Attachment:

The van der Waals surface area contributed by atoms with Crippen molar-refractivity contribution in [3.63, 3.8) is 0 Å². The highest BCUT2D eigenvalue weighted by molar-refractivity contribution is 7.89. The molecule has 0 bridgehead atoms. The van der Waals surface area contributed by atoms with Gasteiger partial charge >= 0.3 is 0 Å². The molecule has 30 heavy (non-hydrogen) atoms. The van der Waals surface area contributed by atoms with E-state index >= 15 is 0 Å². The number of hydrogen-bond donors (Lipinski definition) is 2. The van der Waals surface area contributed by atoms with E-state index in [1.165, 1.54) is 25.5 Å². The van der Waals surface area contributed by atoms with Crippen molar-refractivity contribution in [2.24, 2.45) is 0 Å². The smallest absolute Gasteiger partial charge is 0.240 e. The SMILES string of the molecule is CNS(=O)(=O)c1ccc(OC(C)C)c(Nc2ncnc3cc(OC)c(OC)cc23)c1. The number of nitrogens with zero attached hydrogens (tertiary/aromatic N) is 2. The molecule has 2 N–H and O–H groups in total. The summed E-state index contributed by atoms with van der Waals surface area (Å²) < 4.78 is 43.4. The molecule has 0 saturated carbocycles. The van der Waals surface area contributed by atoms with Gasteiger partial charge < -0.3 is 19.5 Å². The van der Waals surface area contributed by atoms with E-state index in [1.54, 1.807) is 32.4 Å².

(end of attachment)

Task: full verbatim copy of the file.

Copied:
The van der Waals surface area contributed by atoms with Crippen molar-refractivity contribution in [3.63, 3.8) is 0 Å². The highest BCUT2D eigenvalue weighted by molar-refractivity contribution is 7.89. The molecule has 0 bridgehead atoms. The van der Waals surface area contributed by atoms with Gasteiger partial charge >= 0.3 is 0 Å². The molecule has 30 heavy (non-hydrogen) atoms. The van der Waals surface area contributed by atoms with E-state index >= 15 is 0 Å². The number of hydrogen-bond donors (Lipinski definition) is 2. The van der Waals surface area contributed by atoms with E-state index in [1.165, 1.54) is 25.5 Å². The van der Waals surface area contributed by atoms with Crippen molar-refractivity contribution in [2.24, 2.45) is 0 Å². The smallest absolute Gasteiger partial charge is 0.240 e. The SMILES string of the molecule is CNS(=O)(=O)c1ccc(OC(C)C)c(Nc2ncnc3cc(OC)c(OC)cc23)c1. The number of nitrogens with zero attached hydrogens (tertiary/aromatic N) is 2. The molecule has 2 N–H and O–H groups in total. The summed E-state index contributed by atoms with van der Waals surface area (Å²) < 4.78 is 43.4. The molecule has 0 saturated carbocycles. The van der Waals surface area contributed by atoms with Gasteiger partial charge < -0.3 is 19.5 Å². The van der Waals surface area contributed by atoms with E-state index in [1.54, 1.807) is 32.4 Å².